We had a very successful Rose Bowl Game the other day. I know many of you were there, but the ratings were up substantially, 13.2 national, which is a very strong number for us, and we look forward to Thursday night. I think a tight game there could end up in the high teens somewhere. So we’ve got our fingers crossed, as always. When asked the question who am I rooting for, I say, I’m rooting for overtime, which would benefit us greatly in the audience delivery department.
But again, we’re thrilled to be here, thrilled to be able to pay off the championship of a sport that we take a lot of pride in presenting each week and treasure our position as a company and the responsibility that we have in presenting the sport of college football through the regular season.
We had a great regular season with ratings up on ESPN and ESPN 2 for the season.
The Bowl season so far has been tremendous. A couple stats that I pulled for this, with a couple games to go, one tonight in the GMAC and one tomorrow in the championship game, we’re currently up 6 percent on ESPN, with 21 games in the house at a 3.2 rating, and we are up 9 percent on ESPN 2 with our two-game schedule there at a 1.9 rating.
At ABC with just the Rose Bowl, so we’re still awaiting a final number for The Cap One and obviously the championship game, the Rose Bowl was up 44 percent over last year. So we’re in great position overall.
The Bowl audience delivery for us continues to be very, very strong. It’s a great way to pay off the season. Of our top 25 most-viewed Bowl games ever on ESPN, seven of them came from this past season, from this year. So we’ve already delivered seven of our top 25 ever on ESPN most-viewed Bowl games. Very happy.|
I guess it must be the weather. I’ve been here for a week, but I hear the rest of the country is pretty cold, so that obviously kept people inside and delivered the numbers that I just reviewed.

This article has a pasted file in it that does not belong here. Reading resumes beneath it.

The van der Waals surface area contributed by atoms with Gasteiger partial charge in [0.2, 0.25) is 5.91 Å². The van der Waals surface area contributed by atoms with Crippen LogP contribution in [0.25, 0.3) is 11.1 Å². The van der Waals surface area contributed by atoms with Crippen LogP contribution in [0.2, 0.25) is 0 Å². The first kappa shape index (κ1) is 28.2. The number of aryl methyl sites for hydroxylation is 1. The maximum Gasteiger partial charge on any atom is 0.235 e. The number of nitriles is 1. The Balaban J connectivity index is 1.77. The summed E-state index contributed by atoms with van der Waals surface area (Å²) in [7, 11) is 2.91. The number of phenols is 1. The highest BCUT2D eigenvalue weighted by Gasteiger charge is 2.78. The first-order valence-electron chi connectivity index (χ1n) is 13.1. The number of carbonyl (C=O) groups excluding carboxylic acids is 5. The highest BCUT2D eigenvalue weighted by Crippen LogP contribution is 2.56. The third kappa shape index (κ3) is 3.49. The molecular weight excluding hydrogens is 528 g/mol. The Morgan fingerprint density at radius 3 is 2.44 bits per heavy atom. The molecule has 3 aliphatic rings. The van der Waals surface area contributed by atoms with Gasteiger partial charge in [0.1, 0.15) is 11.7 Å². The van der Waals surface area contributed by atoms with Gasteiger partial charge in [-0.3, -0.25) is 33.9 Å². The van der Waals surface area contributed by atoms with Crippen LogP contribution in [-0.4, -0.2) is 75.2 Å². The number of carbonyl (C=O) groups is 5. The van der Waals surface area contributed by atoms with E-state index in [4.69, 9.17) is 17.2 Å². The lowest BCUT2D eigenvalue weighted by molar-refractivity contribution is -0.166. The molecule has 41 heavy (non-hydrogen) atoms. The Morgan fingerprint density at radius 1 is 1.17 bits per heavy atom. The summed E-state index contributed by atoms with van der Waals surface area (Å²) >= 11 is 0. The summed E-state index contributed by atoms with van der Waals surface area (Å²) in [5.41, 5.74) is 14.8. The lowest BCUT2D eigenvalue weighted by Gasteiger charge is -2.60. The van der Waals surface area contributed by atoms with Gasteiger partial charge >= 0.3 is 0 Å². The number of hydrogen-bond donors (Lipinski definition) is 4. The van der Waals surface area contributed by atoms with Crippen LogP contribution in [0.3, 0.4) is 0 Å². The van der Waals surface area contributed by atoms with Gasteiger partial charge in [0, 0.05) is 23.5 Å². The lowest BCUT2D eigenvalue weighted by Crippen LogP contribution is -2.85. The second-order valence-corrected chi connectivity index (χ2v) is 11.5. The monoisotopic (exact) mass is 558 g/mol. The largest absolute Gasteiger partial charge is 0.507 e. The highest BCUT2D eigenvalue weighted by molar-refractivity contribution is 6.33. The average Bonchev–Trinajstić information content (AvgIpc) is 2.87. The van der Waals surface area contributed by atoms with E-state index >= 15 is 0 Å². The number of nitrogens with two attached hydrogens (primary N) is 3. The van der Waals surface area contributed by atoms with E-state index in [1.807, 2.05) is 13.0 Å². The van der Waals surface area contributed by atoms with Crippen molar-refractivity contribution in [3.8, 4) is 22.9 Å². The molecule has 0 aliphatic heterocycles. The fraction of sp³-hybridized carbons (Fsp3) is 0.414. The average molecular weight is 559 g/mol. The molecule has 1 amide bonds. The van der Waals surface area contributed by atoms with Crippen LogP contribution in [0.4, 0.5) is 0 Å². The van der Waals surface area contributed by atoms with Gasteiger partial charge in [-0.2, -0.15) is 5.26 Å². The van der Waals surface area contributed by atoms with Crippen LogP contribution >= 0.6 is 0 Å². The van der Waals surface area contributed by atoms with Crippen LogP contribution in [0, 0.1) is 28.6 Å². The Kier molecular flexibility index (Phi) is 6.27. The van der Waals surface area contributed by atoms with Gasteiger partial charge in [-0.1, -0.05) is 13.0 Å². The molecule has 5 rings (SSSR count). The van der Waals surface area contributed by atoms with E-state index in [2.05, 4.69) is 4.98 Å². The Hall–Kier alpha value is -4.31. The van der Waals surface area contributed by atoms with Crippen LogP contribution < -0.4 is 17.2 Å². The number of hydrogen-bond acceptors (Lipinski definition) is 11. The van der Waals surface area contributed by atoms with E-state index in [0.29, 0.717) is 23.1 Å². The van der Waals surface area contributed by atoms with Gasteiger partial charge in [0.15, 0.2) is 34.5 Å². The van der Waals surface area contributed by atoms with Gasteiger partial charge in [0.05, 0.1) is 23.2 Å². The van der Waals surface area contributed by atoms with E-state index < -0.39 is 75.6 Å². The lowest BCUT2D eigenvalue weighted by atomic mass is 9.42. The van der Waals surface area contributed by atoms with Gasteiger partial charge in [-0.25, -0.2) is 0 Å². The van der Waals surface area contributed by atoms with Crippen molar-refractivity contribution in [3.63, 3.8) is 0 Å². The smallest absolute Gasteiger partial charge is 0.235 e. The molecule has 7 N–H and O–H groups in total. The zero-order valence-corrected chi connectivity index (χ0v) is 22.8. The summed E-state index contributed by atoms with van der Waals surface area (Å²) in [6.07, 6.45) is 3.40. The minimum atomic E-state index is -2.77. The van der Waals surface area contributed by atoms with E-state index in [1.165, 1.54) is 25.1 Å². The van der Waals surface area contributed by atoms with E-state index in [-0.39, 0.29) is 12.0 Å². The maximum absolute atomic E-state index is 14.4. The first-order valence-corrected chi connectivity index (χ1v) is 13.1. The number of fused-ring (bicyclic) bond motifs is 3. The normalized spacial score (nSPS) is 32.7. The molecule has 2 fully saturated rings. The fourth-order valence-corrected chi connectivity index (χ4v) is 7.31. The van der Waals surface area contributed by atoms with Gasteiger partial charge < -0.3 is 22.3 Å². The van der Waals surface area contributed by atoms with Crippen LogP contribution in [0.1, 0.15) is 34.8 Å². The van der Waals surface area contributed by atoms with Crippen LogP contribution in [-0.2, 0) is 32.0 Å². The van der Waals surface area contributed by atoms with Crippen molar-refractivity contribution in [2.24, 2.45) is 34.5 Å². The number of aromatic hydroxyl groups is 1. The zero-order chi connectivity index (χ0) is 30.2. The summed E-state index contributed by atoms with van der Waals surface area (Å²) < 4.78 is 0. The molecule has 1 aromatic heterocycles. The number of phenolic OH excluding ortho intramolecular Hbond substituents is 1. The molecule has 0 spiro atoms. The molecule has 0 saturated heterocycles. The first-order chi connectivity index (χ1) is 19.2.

Happy to be here, and again, looking forward to Thursday and as a kickoff to our new relationship with the BCS beginning in 2011. Brent?
BRENT MUSBURGER: It’s a great pleasure, and I thank all of you for coming out willing to be a part of this. Somebody asked me for you and Herbie and Todd and Jon on the radio, this is going to be a tough game and a lot of pressure, and I said, this is the easiest game of the year. There’s been so much discussion.
We’ve got two great teams playing for a National Championship. There can’t be any question about who we’ve got playing in this game. At this point when you’re a little over a day away from it, you just can’t wait for the ball to start tumbling in the air. Herbie?
THE MODERATOR: I’ll ask each of the three analysts one question and then we can take questions from whoever has questions for them. For Kirk, the strength of schedule is often used in the debate on the best team. In a twist on that, which of these two teams have played a schedule that you think will best prepare them for a game against this opponent?
KIRK HERBSTREIT: Well, if you compare what Alabama has had to go through playing in the SEC and compare that to what Texas has gone through, I don’t think there’s any comparison. I mean, Alabama has had a much tougher road to get here, even their last game playing against Florida and dominating the way they did. But I just don’t believe that necessarily gives an advantage to Alabama just because they have had that tough a road.